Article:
With spunky dynamics and an exhaust system that burbles and pops like some one-off custom from a Fast & Furious movie, the Abarth has more personality than all the other vehicles on this list combined, even if its long-term reliability remains suspect. If you want a little drama in your life, you'd better act sooner than later. The 500 has been discontinued in North America; remaining 2019 models will be sold off through next year.
-- Craig Cole
funky little boxlike SUV isn't just affordable, it's rolling in charm.
For less than $20,000, you can slide into a base Soul with a manual transmission, a feature that's is a growing rarity even in this low-cost segment. Best of all, if you'd rather not row your own, adding a CVT to the mix will still keep the cost under $20,000, albeit barely.
Not only is the Soul fun and fresh, it has a solid amount of cargo space, and its tall sides means there's plenty of headroom for taller drivers and passengers. Throw in some decent driving dynamics, and it's a hard act to pass up.
-- Andrew Krok
Toyota Yaris Sedan
A cheap car isn't necessarily a bad car, as especially evidenced by the subcompact Toyota Yaris sedan (previously called the Yaris iA). Essentially the not-for-the-US Mazda2 with a divisive front-end design and
badges, the Yaris sedan looks, drives and feels higher-quality than its $16,555 base price suggests. The layout and design of the interior is really nice, and while there are some hard plastics and cheap materials, overall the
' interior impresses and feels a step above many competitors.
Every trim level is packed full of features, with even the base L getting power windows and locks, keyless entry, a 7-inch touchscreen and a host of passive and active safety features. The top-end XLE model, which is still under our $20K cap at $19,655, comes with things usually reserved for higher-end cars like LED headlights, rain-sensing wipers, automatic climate control and leatherette seats.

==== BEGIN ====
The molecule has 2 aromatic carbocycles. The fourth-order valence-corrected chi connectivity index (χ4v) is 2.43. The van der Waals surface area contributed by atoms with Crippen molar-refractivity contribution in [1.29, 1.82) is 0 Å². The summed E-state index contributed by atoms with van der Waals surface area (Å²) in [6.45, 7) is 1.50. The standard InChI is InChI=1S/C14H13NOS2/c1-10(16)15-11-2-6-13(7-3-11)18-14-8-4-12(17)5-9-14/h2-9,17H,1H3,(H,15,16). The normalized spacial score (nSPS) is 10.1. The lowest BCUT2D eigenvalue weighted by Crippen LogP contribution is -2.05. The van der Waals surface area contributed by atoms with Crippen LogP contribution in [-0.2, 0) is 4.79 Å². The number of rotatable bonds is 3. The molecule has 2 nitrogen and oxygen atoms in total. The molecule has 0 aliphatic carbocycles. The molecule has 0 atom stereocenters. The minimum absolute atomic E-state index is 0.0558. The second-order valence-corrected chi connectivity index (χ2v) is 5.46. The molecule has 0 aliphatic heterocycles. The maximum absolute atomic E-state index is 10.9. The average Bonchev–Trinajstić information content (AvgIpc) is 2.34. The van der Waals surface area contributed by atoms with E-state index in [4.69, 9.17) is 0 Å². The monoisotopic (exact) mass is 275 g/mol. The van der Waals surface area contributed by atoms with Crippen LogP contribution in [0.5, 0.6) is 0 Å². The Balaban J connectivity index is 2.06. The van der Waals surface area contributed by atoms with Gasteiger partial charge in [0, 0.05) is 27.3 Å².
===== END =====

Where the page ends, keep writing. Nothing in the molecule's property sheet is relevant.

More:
It's not just about feature content, though -- the Yaris is great to drive. While the 106-hp, four-cylinder engine isn't exactly a powerhouse, it's peppy enough, and the engine is thankfully mated to a six-speed automatic transmission and not a CVT like many of the Yaris' competitors. There's even an available manual on the L and LE trims. Mazda's inherent handling goodness is also present, and the Yaris's ride is nicely composed. The best part? For 2020, Toyota is bringing the hatchback to the US, too.
-- Daniel Golson
Kia has built its brand on offering you a lot for a little and the latest Forte is a good example of this. Where many other competitors in this price bracket look and feel like penalty boxes, the base Forte offers a huge variety of standard features.
Performance and driving pleasure aren't necessarily at the top of someone's list when they're shopping at this price level, but with a six-speed manual transmission as standard and a 147-hp, 2.0-liter, four-cylinder engine under the hood, you'll likely be able to have a lot more fun than you'd imagine.
-- Kyle Hyatt
2020 Hyundai Veloster is all grown up, but still a bit weird
See all photos
The Hyundai Veloster is funky, it offers hatchback utility and it's even cheaper if you don't need an automatic transmission. Most importantly, there's a lot of value here. For $18,600, ($1,000 more for an automatic transmission) the Veloster is loaded with good stuff.
Active safety features, Apple CarPlay and Android Auto capability, 44.5 cubic feet of space with the seats folded, 17-inch wheels and LED lights are all present. The Veloster doesn't necessarily look or feel like a car that costs under $20,000 in its base trim.
-- Sean Szymkowski